Gothic Novels - Be Very Afraid!
2019 May 25
|Our May meeting this year was a novel study of Northanger Abbey. Amy discussed the genre of gothic novels that grew out of medieval belief in the supernatural. The gothic novel had a tendency to certain cliches - atmosphere, castles, dark corridors, etc. Amy discussed Ann Radcliffe and her use of terror, the stimulation of the senses, versus horror, the use of physical things such as corpses.|
|Very little is known of Ann Radcliffe as no correspondence or journal survives though she was certainly a successful author. She sold the manuscript for the Mysteries of Udolpho for 500 pounds, which was a great sum for the time. It was interesting to compare Henry Tilney's reaction to the Mysteries of Udolpho with his 'hair standing on end the entire time' with a more modern impression of the book, which is that the book is long and rather wordy. We discussed the possible differences in culture that would allow for this. One of the theories was that people would not necessarily have travelled as much and would require extensive descriptions of locale to fully immerse themselves in the books. Amy also wondered if it was simply an expression of requirement of constant stimulation in our modern brains.||
Northanger was very much a parody of the typical gothic novel of the time and we enjoyed discussing the various ways Jane Austen poked fun at the cliches present in those novels.
After tea we separated into groups to discuss the following questions.
It was generally agreed upon that Catherine was in a better state to be mentored because of age and situation and that even had she the opportunity, Isabella would likely not have benefitted from a positive mentor.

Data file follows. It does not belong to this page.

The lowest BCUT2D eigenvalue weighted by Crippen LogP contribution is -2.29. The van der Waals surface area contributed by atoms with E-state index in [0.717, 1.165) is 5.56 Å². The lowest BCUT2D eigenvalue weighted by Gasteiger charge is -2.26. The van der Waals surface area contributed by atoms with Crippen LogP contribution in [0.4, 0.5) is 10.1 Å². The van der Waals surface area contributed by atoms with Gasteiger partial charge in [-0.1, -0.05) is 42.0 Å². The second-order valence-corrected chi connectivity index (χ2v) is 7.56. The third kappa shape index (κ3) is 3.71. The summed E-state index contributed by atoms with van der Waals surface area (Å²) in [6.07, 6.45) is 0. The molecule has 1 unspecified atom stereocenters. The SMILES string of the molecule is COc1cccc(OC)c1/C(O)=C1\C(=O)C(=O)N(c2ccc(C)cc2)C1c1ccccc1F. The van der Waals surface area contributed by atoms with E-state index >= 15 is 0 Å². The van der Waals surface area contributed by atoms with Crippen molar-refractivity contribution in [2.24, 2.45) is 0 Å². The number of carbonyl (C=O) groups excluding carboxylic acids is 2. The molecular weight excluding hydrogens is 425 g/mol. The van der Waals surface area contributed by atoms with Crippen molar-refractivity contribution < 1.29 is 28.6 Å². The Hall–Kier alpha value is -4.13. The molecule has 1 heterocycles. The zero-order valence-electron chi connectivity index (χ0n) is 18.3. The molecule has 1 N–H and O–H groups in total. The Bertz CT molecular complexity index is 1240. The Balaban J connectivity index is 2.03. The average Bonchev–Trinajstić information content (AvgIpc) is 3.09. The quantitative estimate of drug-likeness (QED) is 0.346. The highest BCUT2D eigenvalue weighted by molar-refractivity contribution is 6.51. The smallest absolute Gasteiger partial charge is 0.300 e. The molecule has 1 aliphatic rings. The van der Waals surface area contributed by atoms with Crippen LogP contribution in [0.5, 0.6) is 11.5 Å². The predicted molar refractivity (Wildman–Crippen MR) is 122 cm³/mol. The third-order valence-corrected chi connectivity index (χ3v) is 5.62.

It was felt that the narrator was a key link to the audience, the narrator 'felt like Jane'. Thus, we got the best sense of what it may have been like to have had something explained by her personally.
This group felt that Catherine was very much formed by the works she read as she had been very sheltered by sheer physical situation. It was also proposed that books like the Mysteries of Udolpho would have been, in that time, what every one would have been talking about in social settings and would have played a large social role. Jane Austen used other works to frame her plot and establish the characters.
Thanks to Amy and Amber for a memorable conclusion to the first half of the year.
Happy summer everyone! We will see you in September.
For fond memories, see the report and photos of our past meetings.
We usually meet on the third Saturday of September, November, January, March and May.
Our meetings are 2:00 - 4:00 and are held at Sunalta Community Association, 1627 10 Ave SW, a location that is wheelchair accessible.
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